Hardware DeviceThere are three ways to find out about your computer hardware.

The first way would be to examine it, a method which I personally consider to be a bit too hands-on and messy for everyday application.

The second way would be to read the manual that came with it, but let’s be realistic… who actually reads those things, much less saves them? *Raises hand then slinks away guiltily.*

So that leaves us with the third option, which is to ask the software. Because what knows more about the hardware, than the software interacting with it?

There are quite a few Linux commands that display details about a system’s hardware. Today’s focus will be on eight of those commands — and specifically eight that work on Fedora Linux.

The dmidecode Command

The dmidecode command will display the system’s Desktop Management Interface (DMI), or System Management BIOS (SMBIOS), in a human-readable format.

You can cut down on how much date is displayed by being specific about what you want to see. Examples: dmidecode -t memory and dmidecode -t processor

The lshw Command

The lshw command lists the system hardware.

On some systems, it may be necessary to yum install lshw (or dnf install lshw) prior to running it.

Because the output can be looooong and hard to sort through, it is handy to use the arguments to sort through it for you. Some arguments are:

-short will list a summary of the hardware details.
-class will only list details for a specific class of hardware (memory, processor, bus, system, display, disk, etc.) The syntax is: lshw - class network
-businfo will show the bus info of the device list, including SCSI, USB, IDE and PCI addresses.

The lscpu Command

The lscpu command displays information about the CPU architecture.

So… basically, if someone asks you the make and model of your CPU, type this in and then you’ll be able to tell them!

The free Command

The free command displays the amount of free and used memory in the system.

The memory is displayed in kilobytes by default, but arguments are available to change the measurement used.

-b will display the amount of memory in bytes.
-k will display the amount of memory in kilobytes. This is the default.
-m will display the amount of memory in megabytes.
-g will display the amount of memory in gigabytes.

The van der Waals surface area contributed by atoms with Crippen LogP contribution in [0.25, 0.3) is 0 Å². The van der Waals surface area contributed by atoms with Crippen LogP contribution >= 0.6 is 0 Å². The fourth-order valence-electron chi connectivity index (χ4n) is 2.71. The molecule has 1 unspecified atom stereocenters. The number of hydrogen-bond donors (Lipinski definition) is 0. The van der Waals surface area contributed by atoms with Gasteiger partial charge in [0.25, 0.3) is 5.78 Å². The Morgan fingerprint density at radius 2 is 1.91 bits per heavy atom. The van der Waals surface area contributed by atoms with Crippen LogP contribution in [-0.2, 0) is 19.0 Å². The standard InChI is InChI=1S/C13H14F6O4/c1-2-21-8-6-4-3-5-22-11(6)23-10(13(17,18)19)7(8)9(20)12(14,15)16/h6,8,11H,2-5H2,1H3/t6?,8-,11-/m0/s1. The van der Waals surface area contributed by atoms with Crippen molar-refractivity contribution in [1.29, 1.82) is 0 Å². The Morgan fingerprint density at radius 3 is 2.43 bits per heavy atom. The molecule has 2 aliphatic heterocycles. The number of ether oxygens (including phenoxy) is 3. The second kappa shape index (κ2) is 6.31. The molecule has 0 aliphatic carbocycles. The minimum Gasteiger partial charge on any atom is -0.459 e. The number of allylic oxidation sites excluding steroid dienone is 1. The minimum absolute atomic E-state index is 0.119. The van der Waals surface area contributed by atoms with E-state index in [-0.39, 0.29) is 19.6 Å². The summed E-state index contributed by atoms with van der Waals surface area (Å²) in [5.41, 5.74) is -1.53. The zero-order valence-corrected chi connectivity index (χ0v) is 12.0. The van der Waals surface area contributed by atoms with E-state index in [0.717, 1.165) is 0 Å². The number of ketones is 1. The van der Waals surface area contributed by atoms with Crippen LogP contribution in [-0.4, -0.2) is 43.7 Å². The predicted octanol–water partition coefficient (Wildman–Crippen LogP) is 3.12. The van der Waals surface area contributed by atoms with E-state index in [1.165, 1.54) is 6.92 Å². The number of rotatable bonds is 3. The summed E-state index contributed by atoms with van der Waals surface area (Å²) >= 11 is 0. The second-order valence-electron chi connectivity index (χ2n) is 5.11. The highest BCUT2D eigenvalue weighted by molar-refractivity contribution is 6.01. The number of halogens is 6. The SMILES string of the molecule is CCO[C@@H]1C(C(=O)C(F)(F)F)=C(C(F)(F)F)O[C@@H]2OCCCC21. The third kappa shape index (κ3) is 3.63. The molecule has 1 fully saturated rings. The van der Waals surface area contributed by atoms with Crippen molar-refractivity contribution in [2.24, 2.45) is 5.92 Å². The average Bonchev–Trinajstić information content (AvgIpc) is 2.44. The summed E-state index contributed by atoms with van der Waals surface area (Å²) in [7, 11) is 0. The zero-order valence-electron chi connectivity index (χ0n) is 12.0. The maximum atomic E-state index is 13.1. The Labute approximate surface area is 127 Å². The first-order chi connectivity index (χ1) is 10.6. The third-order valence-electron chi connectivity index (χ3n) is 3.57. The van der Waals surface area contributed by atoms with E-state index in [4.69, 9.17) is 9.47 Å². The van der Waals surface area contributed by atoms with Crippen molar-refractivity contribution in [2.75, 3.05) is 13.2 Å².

–tera will display the amount of memory in terabytes.

The lspci Command

The lspci command will list all the system’s PCI buses, along with the devices connected to them.

The various cards plugged into your motherboard (graphics, network, etc.) are examples of the devices you might see in this list.

The df Command

The df command reports on file system disk space usage. Additionally, the command reports the file system and mount point of each disk.

My favorite argument is -h, as it will display the sizes in an actual human-readable format.

The fdisk -l Command

The fdisk command manipulates disk partition table.

Disk partitions are a whole separate subjects in themselves, so let’s just say for now that a disk drive can be divided and used for different purposes/file systems/etc.

I find this command useful specifically for the -l argument, which lists the partition tables of all of the disks that it finds.

fdisk -l

The lsblk Command

The lsblk command lists the system’s block devices in a simple tree-like format.

What I like about this command is that it provides multiple useful details such as the device name, size (in human-readable format!) and mount point.

The -f argument will show each device’s type of file system.
The -m argument will show each device’s owner, group and mode.
The -O argument will show all available columns.
The -p argument will show each device’s full path.

The lsusb Command

The lsusb command will list the USB buses available, as well as the devices connected to them.


If you have time, try out each command and see what they do for yourself, to better determine which command(s) you prefer, either in general or for specific applications.

And yes, I can count, but a 9th command was added later, so we’re calling it a bonus!